“I don’t answer the phone. I get the feeling whenever I do that there will be someone on the other end.” (Fred Couples)
The phone call came at the end of the work day Monday afternoon. It was from the ice arena. Our sons, the boys we’d disagreed about and had broken our engagement off over just the night before, had gotten into a public brawl on the ice. Supposedly, his son bumped my son while they were skating and hitting pucks (that’s hockey.) But my son didn’t like that and hit his son. His son hit mine back for hitting him. And then my son took his hockey stick to his son, swung it like a baseball bat and hit his son across the back!
My oldest son witnessed it, ejected my middle son from the ice, and the offender was MAD. He called me, wanted me to pick him up from the ice rink so he wouldn’t have to wait there and watch the other boys having fun. Unfortunately, I work in another city so that wasn’t possible. (I also thought it wouldn’t hurt him to cool off, to sit and watch the other boys having fun on the ice, so I told him we’d talk about it when we got home.)
I hung up the phone and shook my head. WhoEVER would have thought I’d be the mother of a son who got in a brawl, in public? Certainly not me! (Yet here I am, delighting in all kinds of unexpected experiences I’m continually blessed with.)
Then I called #5 and left him a message. ”I don’t know if you’ve heard yet, but there was a physical altercation on the ice today. I’m calm, I’m not upset; I hope you are too. While I don’t know if you have other plans for this evening, I don’t think we can let this go any longer. We need to sit down and talk to the boys, together, tonight.”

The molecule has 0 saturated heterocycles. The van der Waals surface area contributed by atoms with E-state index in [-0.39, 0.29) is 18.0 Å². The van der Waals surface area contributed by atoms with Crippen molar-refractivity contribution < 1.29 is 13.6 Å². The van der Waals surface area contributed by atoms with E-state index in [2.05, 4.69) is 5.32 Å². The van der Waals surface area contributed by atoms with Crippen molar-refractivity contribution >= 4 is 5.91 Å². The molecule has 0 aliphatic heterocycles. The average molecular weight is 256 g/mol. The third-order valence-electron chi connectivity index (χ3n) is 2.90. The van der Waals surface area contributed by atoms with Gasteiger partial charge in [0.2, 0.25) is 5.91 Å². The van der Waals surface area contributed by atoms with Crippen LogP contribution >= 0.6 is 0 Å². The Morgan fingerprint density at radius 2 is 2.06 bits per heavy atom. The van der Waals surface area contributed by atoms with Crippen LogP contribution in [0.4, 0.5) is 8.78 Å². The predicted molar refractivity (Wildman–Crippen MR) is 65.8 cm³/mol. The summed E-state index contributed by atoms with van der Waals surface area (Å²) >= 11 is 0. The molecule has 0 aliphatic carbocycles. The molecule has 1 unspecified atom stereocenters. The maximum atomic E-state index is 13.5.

It’s funny how life prepares you for…life. How certain things (people, places, events, experiences) can prepare you for other things–even when you don’t realize you’re going to need them. Like how we’d had our disagreement about our boys just the night before. At the time, I’d thought it was a terrible thing–to fight and then break up–yet in reality, it allowed us to work through our issue, separate the issue from us, get it together and present a united front to our children.
When #5 walked into my home that night, he looked at me with a smile and joked, “What would Mike and Carol Brady do?”
There was only one answer to that. I’d learned it from my wise Colorado friend when I mistakenly expected to make my remarriage/blended family situation like The Brady Bunch and it wasn’t working, and I’d thought I was disappointed–until she straightened me out. I shared it with #5. I said, “PLEASE! It doesn’t matter what Mike and Carol would do. We aren’t the Brady Bunch, never will be, and I’m ok with that.” I added, “Mike was gay; Carol was depressed; Greg kissed his step-sister Marcia; Alice couldn’t get her love, Sam-the-meat-man to commit…I don’t want or need to be The Brady Bunch!”
And in that moment I realized, again, I really feel that way. What #5 and I have, with our children, is right for us. It’s actually very, very good. We need to help a couple of our children learn to appreciate each other a little more–however biological siblings sometimes need to work on that, too.
But it was a good opportunity to tell #5 what I DID want: ”If we’re going to be like anyone, I want to be ‘Yours Mine & Ours!’” I exclaimed.
He looked at me strangely, couldn’t figure that one out, I guess, because he asked, “‘Yours Mine & Ours?’ Why that? They had way more kids than we do and besides, I’m not in the armed forces.”
“Yes, I know!” I explained. “But Rene Russo is WAY hotter. If I’m going to be like anyone, let alone any stepmother, let it be her!”
We laughed, went in together and had a great talk with our sons. I have to say, I think that challenge made us better; stronger than ever. The challenges of life, the unexpected life itself, have a way of doing that, you know.
“Troubles are often the tools by which God fashions us for better things.” (Henry Ward Beecher)